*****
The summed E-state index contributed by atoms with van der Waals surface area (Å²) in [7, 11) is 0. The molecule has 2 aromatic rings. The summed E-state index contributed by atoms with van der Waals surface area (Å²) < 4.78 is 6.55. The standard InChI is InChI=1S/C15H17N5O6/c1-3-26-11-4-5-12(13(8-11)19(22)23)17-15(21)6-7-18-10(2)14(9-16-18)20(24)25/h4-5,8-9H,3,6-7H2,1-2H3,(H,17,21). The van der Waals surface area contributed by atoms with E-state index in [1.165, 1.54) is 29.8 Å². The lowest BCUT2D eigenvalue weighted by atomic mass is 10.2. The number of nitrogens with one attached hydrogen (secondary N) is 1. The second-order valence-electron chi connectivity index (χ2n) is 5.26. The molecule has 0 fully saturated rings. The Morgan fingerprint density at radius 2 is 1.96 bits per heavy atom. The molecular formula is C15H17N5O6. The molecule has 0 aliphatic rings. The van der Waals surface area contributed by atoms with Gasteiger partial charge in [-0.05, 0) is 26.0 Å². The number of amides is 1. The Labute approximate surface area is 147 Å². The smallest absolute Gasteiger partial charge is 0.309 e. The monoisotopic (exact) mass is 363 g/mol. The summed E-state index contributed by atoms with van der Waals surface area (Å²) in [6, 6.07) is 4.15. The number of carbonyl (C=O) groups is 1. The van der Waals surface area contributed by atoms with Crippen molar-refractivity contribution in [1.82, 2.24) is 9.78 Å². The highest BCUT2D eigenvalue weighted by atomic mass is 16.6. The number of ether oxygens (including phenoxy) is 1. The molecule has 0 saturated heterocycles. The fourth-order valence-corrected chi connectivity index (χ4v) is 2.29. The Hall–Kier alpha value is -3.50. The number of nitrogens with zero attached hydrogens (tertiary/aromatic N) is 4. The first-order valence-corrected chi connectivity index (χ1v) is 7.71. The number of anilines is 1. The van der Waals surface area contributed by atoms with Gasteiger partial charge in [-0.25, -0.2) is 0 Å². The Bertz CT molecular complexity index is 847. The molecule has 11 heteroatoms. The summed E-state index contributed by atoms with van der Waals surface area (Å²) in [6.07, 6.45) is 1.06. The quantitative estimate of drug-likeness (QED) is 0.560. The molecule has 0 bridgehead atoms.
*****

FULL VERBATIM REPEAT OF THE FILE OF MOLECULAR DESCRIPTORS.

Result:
The summed E-state index contributed by atoms with van der Waals surface area (Å²) in [7, 11) is 0. The molecule has 2 aromatic rings. The summed E-state index contributed by atoms with van der Waals surface area (Å²) < 4.78 is 6.55. The standard InChI is InChI=1S/C15H17N5O6/c1-3-26-11-4-5-12(13(8-11)19(22)23)17-15(21)6-7-18-10(2)14(9-16-18)20(24)25/h4-5,8-9H,3,6-7H2,1-2H3,(H,17,21). The van der Waals surface area contributed by atoms with E-state index in [1.165, 1.54) is 29.8 Å². The lowest BCUT2D eigenvalue weighted by atomic mass is 10.2. The number of nitrogens with one attached hydrogen (secondary N) is 1. The second-order valence-electron chi connectivity index (χ2n) is 5.26. The molecule has 0 fully saturated rings. The Morgan fingerprint density at radius 2 is 1.96 bits per heavy atom. The molecular formula is C15H17N5O6. The molecule has 0 aliphatic rings. The van der Waals surface area contributed by atoms with Gasteiger partial charge in [-0.05, 0) is 26.0 Å². The number of amides is 1. The Labute approximate surface area is 147 Å². The smallest absolute Gasteiger partial charge is 0.309 e. The monoisotopic (exact) mass is 363 g/mol. The summed E-state index contributed by atoms with van der Waals surface area (Å²) in [6, 6.07) is 4.15. The number of carbonyl (C=O) groups is 1. The van der Waals surface area contributed by atoms with Crippen molar-refractivity contribution in [1.82, 2.24) is 9.78 Å². The highest BCUT2D eigenvalue weighted by atomic mass is 16.6. The number of ether oxygens (including phenoxy) is 1. The molecule has 0 saturated heterocycles. The fourth-order valence-corrected chi connectivity index (χ4v) is 2.29. The Hall–Kier alpha value is -3.50. The number of nitrogens with zero attached hydrogens (tertiary/aromatic N) is 4. The first-order valence-corrected chi connectivity index (χ1v) is 7.71. The number of anilines is 1. The van der Waals surface area contributed by atoms with Gasteiger partial charge in [-0.25, -0.2) is 0 Å². The Bertz CT molecular complexity index is 847. The molecule has 11 heteroatoms. The summed E-state index contributed by atoms with van der Waals surface area (Å²) in [6.07, 6.45) is 1.06. The quantitative estimate of drug-likeness (QED) is 0.560. The molecule has 0 bridgehead atoms.